Hachirota Hoshino, or Hachimaki, as his peers call him, can best be summed up as an ambitious, yet abrasive delinquent. When introduced, he’s made out to be your garden variety of schmuck who feels stuck in a dead-end job. Of course, as the show goes on, we get to learn about him as an individual and what formed him to be the person he is today. And what initially started out as a debut for a simpleton upon first encounter was gradually revealed to be much more as things shifted into focus. Exposing a latent animosity that was spurred on by reckless ambition, Planetes slowly divulges into the self-reflection of a man who was at first negligent to his complacency, accepting the cards that life dealt him, until being placed in a corner where that way of thinking was no longer viable. As the narrative of Planetes expands, so too does Hachimaki, as he explores parts of himself he didn’t know was there in the first place. What makes him compelling as a character was these very blemishes that he tried desperately to ignore. He isn’t some Gary Stu that has everything handed to him on a silver platter but just a regular person who dreams big but often limits himself in fear of not reaching his goals. Planetes understands the crushing defeat of life—and with Hachimaki being used as its conduit—never shies away from addressing it.
And to counterbalance Hachimaki’s personality, we’re given a 2nd lead that stands as the antithesis of him.
Ai Tanabe is your uber-idealistic individual who’s naivety is apparent from the moment she makes her grand entrance. Her bold and often stubborn conviction frequently causes her to butt heads with Hachimaki. Although her character type has seen many times before, Planetes makes an active effort in assuring that she goes through the proper character growth that comes with the drastic life change she decides for herself. But possibly the most significant draw to her as a character is seeing the gradual relationship form between her and Hachimaki. Often tested by circumstances around them, their relationship can be seen as a direct reflection of the narrative’s twists and turns.
The gradual development of the leads was also well paced and stayed constant with the progressive themes of the anime. It showed that anything worth striving for requires effort. It’s a show that bastardizes complacency by either having the characters move forward or be left behind by the changing times. Whether it be an external goal like with our protagonist Hachi or an internal one like Ai’s challenged conviction, nothing was left to just stagnate.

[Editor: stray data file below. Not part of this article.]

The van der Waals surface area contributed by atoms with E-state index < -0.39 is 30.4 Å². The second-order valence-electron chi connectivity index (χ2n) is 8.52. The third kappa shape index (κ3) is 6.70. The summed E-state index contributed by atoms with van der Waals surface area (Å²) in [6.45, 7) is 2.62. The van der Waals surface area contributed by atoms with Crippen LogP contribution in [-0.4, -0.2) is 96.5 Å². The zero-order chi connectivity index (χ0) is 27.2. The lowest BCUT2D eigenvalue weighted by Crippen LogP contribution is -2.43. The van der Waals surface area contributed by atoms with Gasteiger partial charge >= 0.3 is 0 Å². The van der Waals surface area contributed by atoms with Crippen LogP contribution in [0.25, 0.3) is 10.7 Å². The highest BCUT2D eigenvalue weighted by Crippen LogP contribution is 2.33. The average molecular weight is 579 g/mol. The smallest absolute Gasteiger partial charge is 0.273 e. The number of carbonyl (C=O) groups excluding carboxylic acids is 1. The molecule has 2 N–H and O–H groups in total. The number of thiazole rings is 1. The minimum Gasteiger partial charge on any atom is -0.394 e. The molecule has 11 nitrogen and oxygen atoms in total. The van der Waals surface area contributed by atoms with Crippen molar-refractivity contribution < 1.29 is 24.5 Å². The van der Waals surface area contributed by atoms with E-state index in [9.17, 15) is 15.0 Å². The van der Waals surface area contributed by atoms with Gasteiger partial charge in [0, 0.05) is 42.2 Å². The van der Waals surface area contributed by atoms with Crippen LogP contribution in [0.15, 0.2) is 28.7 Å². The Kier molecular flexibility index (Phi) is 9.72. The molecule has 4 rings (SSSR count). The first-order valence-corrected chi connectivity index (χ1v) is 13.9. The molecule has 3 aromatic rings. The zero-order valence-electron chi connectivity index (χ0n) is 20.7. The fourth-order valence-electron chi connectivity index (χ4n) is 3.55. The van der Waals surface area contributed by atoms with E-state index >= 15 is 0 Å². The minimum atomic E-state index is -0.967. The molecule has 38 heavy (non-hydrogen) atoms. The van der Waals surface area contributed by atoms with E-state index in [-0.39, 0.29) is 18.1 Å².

Big or small, every characters’ roles helped define Planetes and everything the show stood for. Every story beat, character moment, big displays and quiet moments, coalesced into a theatrical display of the endeavors we all collectively go through in pursuit of the unknown lying beyond the ether.
The repertoire of what I consider to be masterpiece-level titles is quite small, and Planetes has easily found its place among them. Bold and triumphant, this anime is one that resonated with me in ways that many others could only scrape at. Very few shows successfully celebrate the future of humanity in the way this one does, but perhaps even better, the need to combat complacency through the pursuit of greater ambitions.
Planetes is a title that demands more exposure than what it currently has and hopefully this review would encourage a few others to give it a try. It’s thematically well-structured but never overly-complicated; it’s easy to watch but contains excellent social commentary; it wraps everything up nicely, but the implications leave you in awe, thinking long after the credits roll. The build-up may seem a little slow to some, and the constant shifting of character and narrative motion may not register well with those that like perpetual stasis, but if given a chance, this anime could be a crowd-pleaser like no other you’ve experienced before.
Did YOUR favorite anime make the cut? Let us know in the comments below!
2. Fullmetal Alchemist
3. Princess Tutu
4. Hanada Shounen-shi
5. Full Moon wo Sagashite
6. Kaleido Star
7. Wolf’s Rain
8. Mobile Suit Gundam SEED
10. Tantei Gakuen Q